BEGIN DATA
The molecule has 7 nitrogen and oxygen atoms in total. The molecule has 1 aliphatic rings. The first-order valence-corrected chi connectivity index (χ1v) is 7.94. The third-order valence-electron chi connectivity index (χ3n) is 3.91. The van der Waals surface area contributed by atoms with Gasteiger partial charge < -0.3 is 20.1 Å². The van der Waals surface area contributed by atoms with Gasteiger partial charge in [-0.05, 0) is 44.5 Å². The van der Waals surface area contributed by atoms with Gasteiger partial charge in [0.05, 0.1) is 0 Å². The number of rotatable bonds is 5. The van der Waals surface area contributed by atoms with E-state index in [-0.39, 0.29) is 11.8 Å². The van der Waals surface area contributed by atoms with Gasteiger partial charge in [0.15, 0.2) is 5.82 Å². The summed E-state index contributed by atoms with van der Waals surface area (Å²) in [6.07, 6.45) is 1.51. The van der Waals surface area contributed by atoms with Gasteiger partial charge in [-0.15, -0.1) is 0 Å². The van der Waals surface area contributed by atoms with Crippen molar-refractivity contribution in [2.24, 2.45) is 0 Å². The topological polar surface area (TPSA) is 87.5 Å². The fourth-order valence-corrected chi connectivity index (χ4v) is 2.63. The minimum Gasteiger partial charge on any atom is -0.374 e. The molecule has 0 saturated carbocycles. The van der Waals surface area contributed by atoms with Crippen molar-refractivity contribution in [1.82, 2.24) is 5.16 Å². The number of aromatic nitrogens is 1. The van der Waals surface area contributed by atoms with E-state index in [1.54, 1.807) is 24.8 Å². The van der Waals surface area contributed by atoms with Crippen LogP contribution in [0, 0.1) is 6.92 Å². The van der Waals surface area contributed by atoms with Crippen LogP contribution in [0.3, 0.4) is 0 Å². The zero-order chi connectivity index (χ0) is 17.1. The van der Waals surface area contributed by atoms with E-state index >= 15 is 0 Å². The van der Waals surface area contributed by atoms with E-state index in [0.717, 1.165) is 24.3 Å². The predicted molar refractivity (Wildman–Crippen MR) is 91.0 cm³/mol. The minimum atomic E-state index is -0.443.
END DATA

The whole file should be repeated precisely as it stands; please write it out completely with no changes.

The molecule has 7 nitrogen and oxygen atoms in total. The molecule has 1 aliphatic rings. The first-order valence-corrected chi connectivity index (χ1v) is 7.94. The third-order valence-electron chi connectivity index (χ3n) is 3.91. The van der Waals surface area contributed by atoms with Gasteiger partial charge < -0.3 is 20.1 Å². The van der Waals surface area contributed by atoms with Gasteiger partial charge in [-0.05, 0) is 44.5 Å². The van der Waals surface area contributed by atoms with Gasteiger partial charge in [0.05, 0.1) is 0 Å². The number of rotatable bonds is 5. The van der Waals surface area contributed by atoms with E-state index in [-0.39, 0.29) is 11.8 Å². The van der Waals surface area contributed by atoms with Gasteiger partial charge in [0.15, 0.2) is 5.82 Å². The summed E-state index contributed by atoms with van der Waals surface area (Å²) in [6.07, 6.45) is 1.51. The van der Waals surface area contributed by atoms with Gasteiger partial charge in [-0.15, -0.1) is 0 Å². The van der Waals surface area contributed by atoms with Crippen molar-refractivity contribution in [2.24, 2.45) is 0 Å². The topological polar surface area (TPSA) is 87.5 Å². The fourth-order valence-corrected chi connectivity index (χ4v) is 2.63. The minimum Gasteiger partial charge on any atom is -0.374 e. The molecule has 0 saturated carbocycles. The van der Waals surface area contributed by atoms with Crippen molar-refractivity contribution in [1.82, 2.24) is 5.16 Å². The number of aromatic nitrogens is 1. The van der Waals surface area contributed by atoms with E-state index in [1.54, 1.807) is 24.8 Å². The van der Waals surface area contributed by atoms with Crippen LogP contribution in [0, 0.1) is 6.92 Å². The van der Waals surface area contributed by atoms with Crippen LogP contribution in [0.3, 0.4) is 0 Å². The zero-order chi connectivity index (χ0) is 17.1. The van der Waals surface area contributed by atoms with E-state index >= 15 is 0 Å². The van der Waals surface area contributed by atoms with E-state index in [0.717, 1.165) is 24.3 Å². The predicted molar refractivity (Wildman–Crippen MR) is 91.0 cm³/mol. The minimum atomic E-state index is -0.443.